By Jayson Makoto Chun
This booklet deals a heritage of eastern tv audiences and the preferred media tradition that tv helped to spawn. In a relatively brief interval, the tv helped to reconstruct not just postwar eastern pop culture, but additionally the japanese social and political panorama. in the course of the early years of tv, jap of all backgrounds, from politicians to moms, debated the consequences on society. the general public discourse surrounding the expansion of tv published its position in forming the identification of postwar Japan through the period of high-speed progress (1955-1973) that observed Japan reworked into an monetary strength and one of many world's best exporters of tv programming.
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Extra resources for 'A Nation of a Hundred Million Idiots': A Social History of Japanese Television, 1953-1973
The collapse of empire, democratic reforms imposed by the Allies, and the start of commercial broadcasting, television would build on these prewar foundations established by radio. TV would, along with other factors such as economic growth and the increase in the urban population, help transform urban media culture from a culture of a minority of Japanese into a truly mass national culture. In the postwar era, this revived media culture, built on the foundations of the prewar years and spread through broadcasting, developed into a postwar national culture.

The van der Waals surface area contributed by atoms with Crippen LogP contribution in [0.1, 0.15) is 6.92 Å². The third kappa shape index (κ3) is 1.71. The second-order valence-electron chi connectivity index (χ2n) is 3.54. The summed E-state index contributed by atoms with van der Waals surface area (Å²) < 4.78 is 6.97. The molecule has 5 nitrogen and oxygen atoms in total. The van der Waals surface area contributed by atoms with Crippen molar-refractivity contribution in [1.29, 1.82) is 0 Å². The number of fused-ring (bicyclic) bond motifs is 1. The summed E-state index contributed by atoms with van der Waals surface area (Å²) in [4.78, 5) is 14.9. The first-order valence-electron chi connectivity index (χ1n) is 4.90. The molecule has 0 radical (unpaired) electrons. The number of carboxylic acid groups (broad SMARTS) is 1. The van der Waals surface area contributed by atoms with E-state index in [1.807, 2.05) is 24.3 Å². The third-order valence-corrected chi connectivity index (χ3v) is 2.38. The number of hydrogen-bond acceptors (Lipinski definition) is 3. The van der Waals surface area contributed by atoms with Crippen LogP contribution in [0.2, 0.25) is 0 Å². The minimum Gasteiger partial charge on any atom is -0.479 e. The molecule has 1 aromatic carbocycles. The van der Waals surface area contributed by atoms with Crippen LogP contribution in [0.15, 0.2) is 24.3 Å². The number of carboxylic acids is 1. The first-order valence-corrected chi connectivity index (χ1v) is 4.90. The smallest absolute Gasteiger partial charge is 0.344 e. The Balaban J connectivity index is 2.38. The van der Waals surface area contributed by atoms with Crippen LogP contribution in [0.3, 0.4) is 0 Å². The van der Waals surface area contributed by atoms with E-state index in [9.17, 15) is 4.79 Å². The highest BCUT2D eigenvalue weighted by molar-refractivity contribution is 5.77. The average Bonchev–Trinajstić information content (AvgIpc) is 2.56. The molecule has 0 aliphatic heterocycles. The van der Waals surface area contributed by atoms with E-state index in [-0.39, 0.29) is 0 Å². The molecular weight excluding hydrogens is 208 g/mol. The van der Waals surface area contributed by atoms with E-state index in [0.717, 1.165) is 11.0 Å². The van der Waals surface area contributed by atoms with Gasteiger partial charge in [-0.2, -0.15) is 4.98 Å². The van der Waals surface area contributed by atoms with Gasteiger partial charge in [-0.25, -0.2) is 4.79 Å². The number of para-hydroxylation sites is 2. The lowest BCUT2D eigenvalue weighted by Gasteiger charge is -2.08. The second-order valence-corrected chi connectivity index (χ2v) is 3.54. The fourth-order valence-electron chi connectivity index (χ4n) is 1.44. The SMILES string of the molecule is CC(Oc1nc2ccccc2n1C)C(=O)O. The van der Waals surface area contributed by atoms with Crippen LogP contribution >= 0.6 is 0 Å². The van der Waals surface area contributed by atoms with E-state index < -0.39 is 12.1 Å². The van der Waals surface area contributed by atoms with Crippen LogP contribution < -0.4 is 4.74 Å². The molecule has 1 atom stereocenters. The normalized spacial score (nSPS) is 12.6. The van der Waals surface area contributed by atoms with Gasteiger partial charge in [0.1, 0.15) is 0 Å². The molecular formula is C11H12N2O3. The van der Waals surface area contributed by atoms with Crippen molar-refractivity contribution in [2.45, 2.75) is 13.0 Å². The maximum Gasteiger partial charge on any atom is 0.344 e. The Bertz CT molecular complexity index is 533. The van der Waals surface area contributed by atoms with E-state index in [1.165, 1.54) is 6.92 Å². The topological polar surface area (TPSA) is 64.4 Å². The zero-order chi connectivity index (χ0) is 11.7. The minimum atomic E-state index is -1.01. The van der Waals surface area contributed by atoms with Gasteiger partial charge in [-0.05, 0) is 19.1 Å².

This confusing social and cultural upheaval continued well into the 1950s, the time in which television broadcasting made its Japanese debut. The physical devastation of war and sufferings of the people shattered the prewar imperial consensus. 2 The physical scars of war healed rather quickly, and in less than a decade Japan’s formerly burnt-out cities hummed with activity and rebuilding again, but the mental scars took much longer to heal. Most Japanese went about their daily lives with little problem, but a national ideology capable of filling in the gaping void left by the psychic collapse of kyodatsu developed slowly.
Words can now be transmitted instantaneously by picture. 39 In another article, Takayanagi predicted that video transmissions to battlefield headquarters would revolutionize warfare, and implied that the advanced nations of the world were racing to develop television because of its military potential. Recently, though countries have not publicly expressed it, I have heard that many are feverishly researching television for military reasons. [. . ] However, television is not only for broadcasting, as I have previously written.
'A Nation of a Hundred Million Idiots': A Social History of Japanese Television, 1953-1973 by Jayson Makoto Chun